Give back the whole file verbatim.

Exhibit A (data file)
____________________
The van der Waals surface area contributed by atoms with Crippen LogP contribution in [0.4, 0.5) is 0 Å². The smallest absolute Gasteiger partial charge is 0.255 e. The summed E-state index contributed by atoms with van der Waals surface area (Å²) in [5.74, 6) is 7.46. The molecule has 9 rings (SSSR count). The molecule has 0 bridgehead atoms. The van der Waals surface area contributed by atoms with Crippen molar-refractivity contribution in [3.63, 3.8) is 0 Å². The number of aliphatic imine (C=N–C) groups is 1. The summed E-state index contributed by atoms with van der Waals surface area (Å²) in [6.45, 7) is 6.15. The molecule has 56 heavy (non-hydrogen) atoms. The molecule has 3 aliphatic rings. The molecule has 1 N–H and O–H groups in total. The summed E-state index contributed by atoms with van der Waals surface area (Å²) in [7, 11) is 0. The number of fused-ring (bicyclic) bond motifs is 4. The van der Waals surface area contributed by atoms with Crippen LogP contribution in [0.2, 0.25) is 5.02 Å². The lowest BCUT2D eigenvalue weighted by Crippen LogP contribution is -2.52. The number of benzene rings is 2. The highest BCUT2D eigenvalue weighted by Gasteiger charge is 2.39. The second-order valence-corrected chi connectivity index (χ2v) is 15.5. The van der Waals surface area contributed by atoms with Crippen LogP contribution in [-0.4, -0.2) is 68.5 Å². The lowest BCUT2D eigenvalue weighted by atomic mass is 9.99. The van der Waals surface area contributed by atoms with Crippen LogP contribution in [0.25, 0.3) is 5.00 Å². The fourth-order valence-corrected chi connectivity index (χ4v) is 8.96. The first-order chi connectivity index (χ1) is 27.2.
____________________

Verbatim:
The van der Waals surface area contributed by atoms with Crippen LogP contribution in [0.4, 0.5) is 0 Å². The smallest absolute Gasteiger partial charge is 0.255 e. The summed E-state index contributed by atoms with van der Waals surface area (Å²) in [5.74, 6) is 7.46. The molecule has 9 rings (SSSR count). The molecule has 0 bridgehead atoms. The van der Waals surface area contributed by atoms with Crippen molar-refractivity contribution in [3.63, 3.8) is 0 Å². The number of aliphatic imine (C=N–C) groups is 1. The summed E-state index contributed by atoms with van der Waals surface area (Å²) in [6.45, 7) is 6.15. The molecule has 56 heavy (non-hydrogen) atoms. The molecule has 3 aliphatic rings. The molecule has 1 N–H and O–H groups in total. The summed E-state index contributed by atoms with van der Waals surface area (Å²) in [7, 11) is 0. The number of fused-ring (bicyclic) bond motifs is 4. The van der Waals surface area contributed by atoms with Crippen LogP contribution in [0.2, 0.25) is 5.02 Å². The lowest BCUT2D eigenvalue weighted by Crippen LogP contribution is -2.52. The number of benzene rings is 2. The highest BCUT2D eigenvalue weighted by Gasteiger charge is 2.39. The second-order valence-corrected chi connectivity index (χ2v) is 15.5. The van der Waals surface area contributed by atoms with Crippen LogP contribution in [-0.4, -0.2) is 68.5 Å². The lowest BCUT2D eigenvalue weighted by atomic mass is 9.99. The van der Waals surface area contributed by atoms with Crippen LogP contribution in [0.25, 0.3) is 5.00 Å². The fourth-order valence-corrected chi connectivity index (χ4v) is 8.96. The first-order chi connectivity index (χ1) is 27.2.